Will China's rise undermine the present international order?
Editor’s note: With its growing global influence, some suspect China aspires to change the current international order. Martin Jacques, author of the global bestseller "When China Rules the World," shares his views on the issue and the impact of the trade war on China's future growth. The opinions expressed in the video are his, and do not necessarily represent those of CGTN.
CGTN: What kind of global power will China be?
Jacques: We can already see that China is going to be very different from the Western paradigm, as illustrated by the UK once and America today. China's history is not one of a missionary expansion, (not) trying by war, taking its idea and its models and its beliefs across the world, as the Europeans did, and the United States has done. I don't think you could ever say that China has majored on military power, for example, on war. And that's the opposite to the American and the British philosophy.
People don't give nearly enough credit to China for the fact that since its rise began, it has been an extraordinarily peaceful rise. It has not been involved in any serious wars. There have been a few border clashes, but they were strictly border clashes. You compare that with the history of the United States or Japan or Britain or France or Germany. All of them had many wars of expansion. So I think China is going to be very different in that context.
CGTN: Will China's rise implicate changes in the global order?
Jacques: China is not a country that believes in sharp change, in destroying (the current global order) and so on. It’s much more interested in a process of change, a process of mutation. So when the Chinese say we support the existing international system, they mean it. They don't mean that they're actually going to replace it with something different. They might, of course, they argue and rightly, in my view, that the existing system needs reforming because it's inadequate in all sorts of respects. But they have great respect for a system which allowed them to transform over a period of 35-40 years.
In the longer run, the rise of China is obviously, irrespective of what China thinks or does, it's going to change a lot because China is so big. It’s going to be easily the biggest economy in the world by 2030 or probably something like twice the size of the American economy. It will be larger than the American economy and European economy put together.
Obviously that is going to necessitate big changes in the international system, but I don't think that China particularly has a revolutionary view of what should happen. I don't think it thinks in those terms.
There is one really important thing though to say and that is the change that we're talking about, is not just about China. The biggest single change since 1945 is the transformation and the rise of the developing world, of which China is part, and which constitutes about 85 percent of the world's population.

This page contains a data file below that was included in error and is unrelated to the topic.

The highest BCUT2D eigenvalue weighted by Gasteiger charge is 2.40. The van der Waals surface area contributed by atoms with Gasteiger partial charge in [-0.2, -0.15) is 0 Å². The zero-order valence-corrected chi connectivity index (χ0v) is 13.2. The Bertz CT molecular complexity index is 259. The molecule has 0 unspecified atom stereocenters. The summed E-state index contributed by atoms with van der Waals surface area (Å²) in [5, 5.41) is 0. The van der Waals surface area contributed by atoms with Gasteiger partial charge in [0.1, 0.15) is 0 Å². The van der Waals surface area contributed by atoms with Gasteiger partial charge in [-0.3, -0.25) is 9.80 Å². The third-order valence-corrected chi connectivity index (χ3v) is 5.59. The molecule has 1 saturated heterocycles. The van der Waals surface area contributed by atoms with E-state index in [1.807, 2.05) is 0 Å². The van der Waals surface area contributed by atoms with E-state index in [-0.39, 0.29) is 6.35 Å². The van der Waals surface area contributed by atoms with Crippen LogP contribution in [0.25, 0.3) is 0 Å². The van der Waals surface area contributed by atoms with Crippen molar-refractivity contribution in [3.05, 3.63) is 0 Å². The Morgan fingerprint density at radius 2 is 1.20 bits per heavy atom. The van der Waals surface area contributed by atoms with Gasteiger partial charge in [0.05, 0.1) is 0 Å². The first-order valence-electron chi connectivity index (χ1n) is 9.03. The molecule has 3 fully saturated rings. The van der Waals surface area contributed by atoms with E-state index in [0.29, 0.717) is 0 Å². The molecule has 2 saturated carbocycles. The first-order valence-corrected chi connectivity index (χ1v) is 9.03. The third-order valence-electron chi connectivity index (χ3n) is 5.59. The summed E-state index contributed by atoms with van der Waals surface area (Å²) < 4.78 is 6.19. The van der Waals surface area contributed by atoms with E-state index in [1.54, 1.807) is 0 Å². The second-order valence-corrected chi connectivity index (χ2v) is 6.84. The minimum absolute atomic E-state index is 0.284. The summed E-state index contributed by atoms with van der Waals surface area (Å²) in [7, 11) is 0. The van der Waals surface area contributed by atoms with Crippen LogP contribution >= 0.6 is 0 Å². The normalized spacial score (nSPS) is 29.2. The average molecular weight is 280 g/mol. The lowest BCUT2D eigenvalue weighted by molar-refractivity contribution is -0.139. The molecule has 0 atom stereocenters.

And in my view, that majority of the world's population will constitute the new international order, because one of the weaknesses is the present international order is based fundamentally, historically on the rich world, which is only about 15 percent of the world's population.
CGTN: Will the trade war with the U.S. hinder China's rise?
Jacques: I definitely don't think that the trade war is going to stop China's rise. Take Huawei as an example. Huawei is a remarkable company. It has come a long way and it has invented its own path of development – starting in the Chinese countryside, then moving into the Chinese cities, then going increasingly into developing countries and eventually arriving in developed countries, except for America, which decided it couldn't bear the competition and excluding it on the security grounds.
But Huawei is just also an illustration of the acumen and the dynamism of China. I am much more worried for the United States in the longer run because China is a rising power; America is a declining power.
This has not been nearly widely recognized enough, including in China, the extent to which America declines. I don't mean America hasn't still got great power. It has, as we've seen with the trade war and so on, but it is a declining power. If America decides to shut itself off from the Chinese market and so on, it's cutting its nose to spite its face. Because the Chinese market is not only on the verge of becoming the largest in the world, it is the most dynamic. So America's competitiveness will suffer if it cuts itself off from China.
Interviewer: Xu Sicong Videographer: Gao Chong Video editors: Xu Sicong, Wu Chutian Producer: Wei Wei Chief editor: Qin Xiaohu Supervisor: Mei Yan
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